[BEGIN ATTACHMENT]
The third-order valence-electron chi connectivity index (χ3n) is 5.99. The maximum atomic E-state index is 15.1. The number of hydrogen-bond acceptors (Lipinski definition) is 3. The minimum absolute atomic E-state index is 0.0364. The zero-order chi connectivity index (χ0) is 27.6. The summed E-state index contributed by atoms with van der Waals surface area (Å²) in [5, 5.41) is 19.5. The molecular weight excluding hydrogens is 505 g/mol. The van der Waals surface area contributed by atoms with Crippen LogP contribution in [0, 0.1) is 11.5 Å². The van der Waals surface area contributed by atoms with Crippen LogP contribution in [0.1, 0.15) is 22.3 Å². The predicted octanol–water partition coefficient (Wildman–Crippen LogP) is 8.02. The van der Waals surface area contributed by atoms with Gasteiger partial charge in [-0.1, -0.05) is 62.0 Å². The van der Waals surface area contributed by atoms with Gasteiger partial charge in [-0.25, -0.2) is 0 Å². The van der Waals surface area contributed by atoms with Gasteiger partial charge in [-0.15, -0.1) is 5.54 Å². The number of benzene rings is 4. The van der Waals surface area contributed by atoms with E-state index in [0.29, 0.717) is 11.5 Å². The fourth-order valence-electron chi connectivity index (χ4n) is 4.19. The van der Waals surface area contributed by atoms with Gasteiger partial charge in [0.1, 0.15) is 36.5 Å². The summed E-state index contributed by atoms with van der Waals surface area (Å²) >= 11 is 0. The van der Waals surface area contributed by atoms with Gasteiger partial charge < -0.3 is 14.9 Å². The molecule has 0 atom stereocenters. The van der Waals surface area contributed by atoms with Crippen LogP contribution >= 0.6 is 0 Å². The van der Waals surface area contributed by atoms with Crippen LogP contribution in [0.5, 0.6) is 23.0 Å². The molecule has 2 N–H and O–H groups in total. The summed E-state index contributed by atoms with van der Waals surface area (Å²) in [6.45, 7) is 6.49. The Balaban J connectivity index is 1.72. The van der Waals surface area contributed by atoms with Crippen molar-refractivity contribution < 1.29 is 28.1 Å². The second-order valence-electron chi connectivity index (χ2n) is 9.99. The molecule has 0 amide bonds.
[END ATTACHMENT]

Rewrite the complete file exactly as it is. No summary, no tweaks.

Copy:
The third-order valence-electron chi connectivity index (χ3n) is 5.99. The maximum atomic E-state index is 15.1. The number of hydrogen-bond acceptors (Lipinski definition) is 3. The minimum absolute atomic E-state index is 0.0364. The zero-order chi connectivity index (χ0) is 27.6. The summed E-state index contributed by atoms with van der Waals surface area (Å²) in [5, 5.41) is 19.5. The molecular weight excluding hydrogens is 505 g/mol. The van der Waals surface area contributed by atoms with Crippen LogP contribution in [0, 0.1) is 11.5 Å². The van der Waals surface area contributed by atoms with Crippen LogP contribution in [0.1, 0.15) is 22.3 Å². The predicted octanol–water partition coefficient (Wildman–Crippen LogP) is 8.02. The van der Waals surface area contributed by atoms with Gasteiger partial charge in [-0.1, -0.05) is 62.0 Å². The van der Waals surface area contributed by atoms with Gasteiger partial charge in [-0.25, -0.2) is 0 Å². The van der Waals surface area contributed by atoms with Gasteiger partial charge in [-0.15, -0.1) is 5.54 Å². The number of benzene rings is 4. The van der Waals surface area contributed by atoms with E-state index in [0.29, 0.717) is 11.5 Å². The fourth-order valence-electron chi connectivity index (χ4n) is 4.19. The van der Waals surface area contributed by atoms with Gasteiger partial charge in [0.1, 0.15) is 36.5 Å². The summed E-state index contributed by atoms with van der Waals surface area (Å²) >= 11 is 0. The van der Waals surface area contributed by atoms with Gasteiger partial charge < -0.3 is 14.9 Å². The molecule has 0 atom stereocenters. The van der Waals surface area contributed by atoms with Crippen LogP contribution >= 0.6 is 0 Å². The van der Waals surface area contributed by atoms with Crippen LogP contribution in [0.5, 0.6) is 23.0 Å². The molecule has 2 N–H and O–H groups in total. The summed E-state index contributed by atoms with van der Waals surface area (Å²) in [6.45, 7) is 6.49. The Balaban J connectivity index is 1.72. The van der Waals surface area contributed by atoms with Crippen molar-refractivity contribution < 1.29 is 28.1 Å². The second-order valence-electron chi connectivity index (χ2n) is 9.99. The molecule has 0 amide bonds.